June 28, 2005

Knowledge as a Conversation

David Weinberger posted notes from his keynote at NECC describing knowledge as a conversation. I agree with this notion. His discussion notes that owners of knowledge no longer own the organization of that knowledge. This ability to reorganize information is probably even more critical then the concept of knowledge as a conversation.

We have been researching for years how it is critical to allow learners to build repertoire of meaningful experiences and apply these "constructs" of knowledge to new situations. As we move to enable learners we must provide them with activities, simulations, or games that allow for meaningful experiences (or even replicate traditional process) that allow them to learn by doing. It would seem that the learner must follow that experience by taking the knowledge they have been provided through the expereince and recreate it for themselves.

This must lead to changes in how we teach in the traditional classroom. Educators must provide all the critical information (facts, samples, ...) and facilitate the creation of the meaningful experiences. So the Educator provides slides and lectures, notes, blogs, and websites, all the information they can. Embrace the fact that the information is readily available and usable by the learner. Then create activities or simulations or games that allow or require the learner to structure and assemble the information and facilitate that process. Point out new information, show the trends, aggregate the students feedback and questions and expose them back in a supportive manner. Become a coach, cheerleader, and mentor.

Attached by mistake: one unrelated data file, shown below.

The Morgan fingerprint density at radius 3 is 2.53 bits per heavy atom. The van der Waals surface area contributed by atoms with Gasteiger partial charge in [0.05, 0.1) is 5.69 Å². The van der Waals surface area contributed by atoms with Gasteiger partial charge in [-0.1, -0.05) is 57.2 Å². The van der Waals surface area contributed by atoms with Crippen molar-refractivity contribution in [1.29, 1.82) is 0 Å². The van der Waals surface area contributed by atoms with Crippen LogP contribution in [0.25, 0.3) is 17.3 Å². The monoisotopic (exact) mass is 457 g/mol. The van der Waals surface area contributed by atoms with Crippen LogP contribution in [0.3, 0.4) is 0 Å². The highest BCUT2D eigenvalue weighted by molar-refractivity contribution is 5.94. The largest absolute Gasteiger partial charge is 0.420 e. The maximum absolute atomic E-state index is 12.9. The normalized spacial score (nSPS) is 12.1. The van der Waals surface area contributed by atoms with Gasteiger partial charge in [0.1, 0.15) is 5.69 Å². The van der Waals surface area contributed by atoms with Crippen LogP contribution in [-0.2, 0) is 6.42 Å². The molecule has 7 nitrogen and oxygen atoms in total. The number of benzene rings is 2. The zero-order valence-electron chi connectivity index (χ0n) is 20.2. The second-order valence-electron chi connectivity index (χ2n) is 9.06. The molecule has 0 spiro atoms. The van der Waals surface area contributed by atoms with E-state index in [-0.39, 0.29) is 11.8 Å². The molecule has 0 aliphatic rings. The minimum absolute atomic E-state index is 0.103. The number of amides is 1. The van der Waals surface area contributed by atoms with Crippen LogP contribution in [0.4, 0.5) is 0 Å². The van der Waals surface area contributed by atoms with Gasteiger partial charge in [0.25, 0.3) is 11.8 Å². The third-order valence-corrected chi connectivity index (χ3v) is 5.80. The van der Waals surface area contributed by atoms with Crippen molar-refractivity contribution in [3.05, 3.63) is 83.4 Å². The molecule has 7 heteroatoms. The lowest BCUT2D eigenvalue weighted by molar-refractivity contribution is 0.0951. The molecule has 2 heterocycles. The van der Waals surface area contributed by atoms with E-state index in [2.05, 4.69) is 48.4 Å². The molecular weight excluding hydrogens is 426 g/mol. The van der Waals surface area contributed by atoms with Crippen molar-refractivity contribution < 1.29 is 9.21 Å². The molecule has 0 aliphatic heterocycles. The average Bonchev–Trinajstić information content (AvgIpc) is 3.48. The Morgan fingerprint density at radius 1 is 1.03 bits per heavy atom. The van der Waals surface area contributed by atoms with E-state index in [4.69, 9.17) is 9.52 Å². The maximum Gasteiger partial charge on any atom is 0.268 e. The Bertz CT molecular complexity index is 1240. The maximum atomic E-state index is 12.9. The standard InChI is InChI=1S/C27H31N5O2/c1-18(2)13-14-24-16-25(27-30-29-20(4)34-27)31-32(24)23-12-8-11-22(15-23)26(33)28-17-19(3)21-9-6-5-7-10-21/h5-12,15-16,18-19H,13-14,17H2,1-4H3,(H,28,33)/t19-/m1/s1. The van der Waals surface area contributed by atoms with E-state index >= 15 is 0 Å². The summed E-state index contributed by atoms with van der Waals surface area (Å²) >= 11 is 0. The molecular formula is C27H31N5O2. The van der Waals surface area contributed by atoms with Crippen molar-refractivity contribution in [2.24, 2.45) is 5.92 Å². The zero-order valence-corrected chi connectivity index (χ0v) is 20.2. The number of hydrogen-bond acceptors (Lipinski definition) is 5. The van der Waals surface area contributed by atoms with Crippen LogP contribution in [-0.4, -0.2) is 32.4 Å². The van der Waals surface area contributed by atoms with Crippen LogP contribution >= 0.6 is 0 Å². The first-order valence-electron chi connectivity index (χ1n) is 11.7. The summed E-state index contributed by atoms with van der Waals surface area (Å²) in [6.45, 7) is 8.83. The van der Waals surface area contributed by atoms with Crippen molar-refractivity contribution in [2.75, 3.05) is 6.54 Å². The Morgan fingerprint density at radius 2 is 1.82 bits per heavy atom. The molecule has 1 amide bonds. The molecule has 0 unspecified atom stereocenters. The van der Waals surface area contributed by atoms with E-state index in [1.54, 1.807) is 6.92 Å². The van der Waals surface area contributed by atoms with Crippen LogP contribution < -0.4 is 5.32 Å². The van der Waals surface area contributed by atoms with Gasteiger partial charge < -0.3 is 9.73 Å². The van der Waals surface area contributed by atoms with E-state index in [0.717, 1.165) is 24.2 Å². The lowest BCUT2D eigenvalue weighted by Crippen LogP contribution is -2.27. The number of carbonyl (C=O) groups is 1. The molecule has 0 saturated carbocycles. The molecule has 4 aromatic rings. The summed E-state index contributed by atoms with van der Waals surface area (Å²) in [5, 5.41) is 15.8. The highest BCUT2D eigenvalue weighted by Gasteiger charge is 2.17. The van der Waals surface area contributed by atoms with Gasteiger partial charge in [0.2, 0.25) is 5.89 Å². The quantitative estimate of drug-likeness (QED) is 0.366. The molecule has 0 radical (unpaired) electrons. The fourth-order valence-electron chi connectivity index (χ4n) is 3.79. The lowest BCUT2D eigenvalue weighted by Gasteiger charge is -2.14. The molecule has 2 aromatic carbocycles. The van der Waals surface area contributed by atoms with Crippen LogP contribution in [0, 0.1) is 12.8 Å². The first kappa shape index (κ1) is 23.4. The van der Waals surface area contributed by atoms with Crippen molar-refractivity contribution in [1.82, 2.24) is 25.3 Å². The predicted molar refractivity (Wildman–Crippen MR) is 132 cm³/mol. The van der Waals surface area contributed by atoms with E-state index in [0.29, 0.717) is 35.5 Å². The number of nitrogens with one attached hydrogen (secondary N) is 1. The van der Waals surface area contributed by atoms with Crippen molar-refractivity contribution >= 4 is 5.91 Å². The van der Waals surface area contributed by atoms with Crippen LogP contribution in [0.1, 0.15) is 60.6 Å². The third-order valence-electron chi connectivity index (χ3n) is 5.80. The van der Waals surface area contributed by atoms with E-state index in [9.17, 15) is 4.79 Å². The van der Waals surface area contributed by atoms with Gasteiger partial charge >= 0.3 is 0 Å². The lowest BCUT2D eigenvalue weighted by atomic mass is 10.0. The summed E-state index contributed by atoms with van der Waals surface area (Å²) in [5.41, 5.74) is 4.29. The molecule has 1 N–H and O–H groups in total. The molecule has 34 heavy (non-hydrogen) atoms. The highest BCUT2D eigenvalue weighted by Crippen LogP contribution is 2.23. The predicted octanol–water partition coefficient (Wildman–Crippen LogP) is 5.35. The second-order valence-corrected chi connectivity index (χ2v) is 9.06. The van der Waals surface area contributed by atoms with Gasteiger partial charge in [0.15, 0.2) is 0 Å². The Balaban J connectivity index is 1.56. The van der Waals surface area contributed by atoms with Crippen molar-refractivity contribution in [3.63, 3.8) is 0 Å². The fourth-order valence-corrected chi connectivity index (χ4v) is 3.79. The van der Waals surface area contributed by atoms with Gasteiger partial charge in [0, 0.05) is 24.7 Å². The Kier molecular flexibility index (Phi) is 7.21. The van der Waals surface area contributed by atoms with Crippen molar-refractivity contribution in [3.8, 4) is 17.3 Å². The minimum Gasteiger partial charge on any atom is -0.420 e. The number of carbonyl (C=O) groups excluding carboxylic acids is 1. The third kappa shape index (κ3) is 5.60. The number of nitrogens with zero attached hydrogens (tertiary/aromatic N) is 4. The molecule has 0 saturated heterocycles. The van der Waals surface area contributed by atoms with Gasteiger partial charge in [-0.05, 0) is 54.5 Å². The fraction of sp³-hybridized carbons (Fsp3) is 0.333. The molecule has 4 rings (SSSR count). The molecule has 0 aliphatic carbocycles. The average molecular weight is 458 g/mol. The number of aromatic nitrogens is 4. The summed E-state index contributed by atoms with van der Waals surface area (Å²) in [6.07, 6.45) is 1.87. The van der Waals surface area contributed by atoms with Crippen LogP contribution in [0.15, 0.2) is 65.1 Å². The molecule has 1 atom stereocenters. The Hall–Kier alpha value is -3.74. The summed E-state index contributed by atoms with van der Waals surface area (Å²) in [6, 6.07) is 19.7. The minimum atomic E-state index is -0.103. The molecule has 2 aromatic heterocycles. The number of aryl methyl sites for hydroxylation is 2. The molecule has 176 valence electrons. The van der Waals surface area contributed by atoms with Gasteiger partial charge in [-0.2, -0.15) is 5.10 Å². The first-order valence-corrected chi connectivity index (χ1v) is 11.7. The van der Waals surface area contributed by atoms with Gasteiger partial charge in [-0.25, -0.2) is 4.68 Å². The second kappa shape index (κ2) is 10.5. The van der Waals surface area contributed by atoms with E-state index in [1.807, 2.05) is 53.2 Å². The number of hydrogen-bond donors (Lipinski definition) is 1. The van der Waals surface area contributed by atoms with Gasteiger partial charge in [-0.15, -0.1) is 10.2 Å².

Then provide the learner with the tools to express their new constructs. Have them develop a personalized wiki or build a hypercard stack (is that still around?) or do some activity that allows them to structure and organize the new knowledge. Have them explore a new area that builds on the existing knowledge structures. But now the Educator must still play the roll of evaluator. Does the learner represent a new understanding? Have they applied the knowledge in a new or different way? Does it include accurate facts and information? Does it show their ability to collaborate (if that was a goal?)

I do think that we have to take a stronger "systems thinking" approach to learning. It is a lifelong process and while we still have to give grades and conduct ROI analysis, we must consider the incredible impact of that learning has throughout life.

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